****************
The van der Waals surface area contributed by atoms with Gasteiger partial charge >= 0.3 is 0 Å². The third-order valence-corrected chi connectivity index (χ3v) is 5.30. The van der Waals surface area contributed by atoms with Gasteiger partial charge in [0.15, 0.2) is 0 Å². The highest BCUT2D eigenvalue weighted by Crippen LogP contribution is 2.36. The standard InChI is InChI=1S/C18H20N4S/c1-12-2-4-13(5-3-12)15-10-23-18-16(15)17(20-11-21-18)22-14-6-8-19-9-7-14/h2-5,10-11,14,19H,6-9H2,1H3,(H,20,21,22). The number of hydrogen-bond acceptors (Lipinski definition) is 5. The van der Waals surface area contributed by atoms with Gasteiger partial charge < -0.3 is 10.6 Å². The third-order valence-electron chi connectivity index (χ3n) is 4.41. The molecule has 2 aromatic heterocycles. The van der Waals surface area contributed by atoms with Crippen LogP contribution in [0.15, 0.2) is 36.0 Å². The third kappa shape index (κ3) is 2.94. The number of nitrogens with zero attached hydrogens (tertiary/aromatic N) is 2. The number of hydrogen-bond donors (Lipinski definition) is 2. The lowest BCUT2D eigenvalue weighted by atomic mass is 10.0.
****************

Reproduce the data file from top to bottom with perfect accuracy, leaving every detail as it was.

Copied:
The van der Waals surface area contributed by atoms with Gasteiger partial charge >= 0.3 is 0 Å². The third-order valence-corrected chi connectivity index (χ3v) is 5.30. The van der Waals surface area contributed by atoms with Gasteiger partial charge in [0.15, 0.2) is 0 Å². The highest BCUT2D eigenvalue weighted by Crippen LogP contribution is 2.36. The standard InChI is InChI=1S/C18H20N4S/c1-12-2-4-13(5-3-12)15-10-23-18-16(15)17(20-11-21-18)22-14-6-8-19-9-7-14/h2-5,10-11,14,19H,6-9H2,1H3,(H,20,21,22). The number of hydrogen-bond acceptors (Lipinski definition) is 5. The van der Waals surface area contributed by atoms with Gasteiger partial charge < -0.3 is 10.6 Å². The third-order valence-electron chi connectivity index (χ3n) is 4.41. The molecule has 2 aromatic heterocycles. The van der Waals surface area contributed by atoms with Crippen LogP contribution in [0.15, 0.2) is 36.0 Å². The third kappa shape index (κ3) is 2.94. The number of nitrogens with zero attached hydrogens (tertiary/aromatic N) is 2. The number of hydrogen-bond donors (Lipinski definition) is 2. The lowest BCUT2D eigenvalue weighted by atomic mass is 10.0.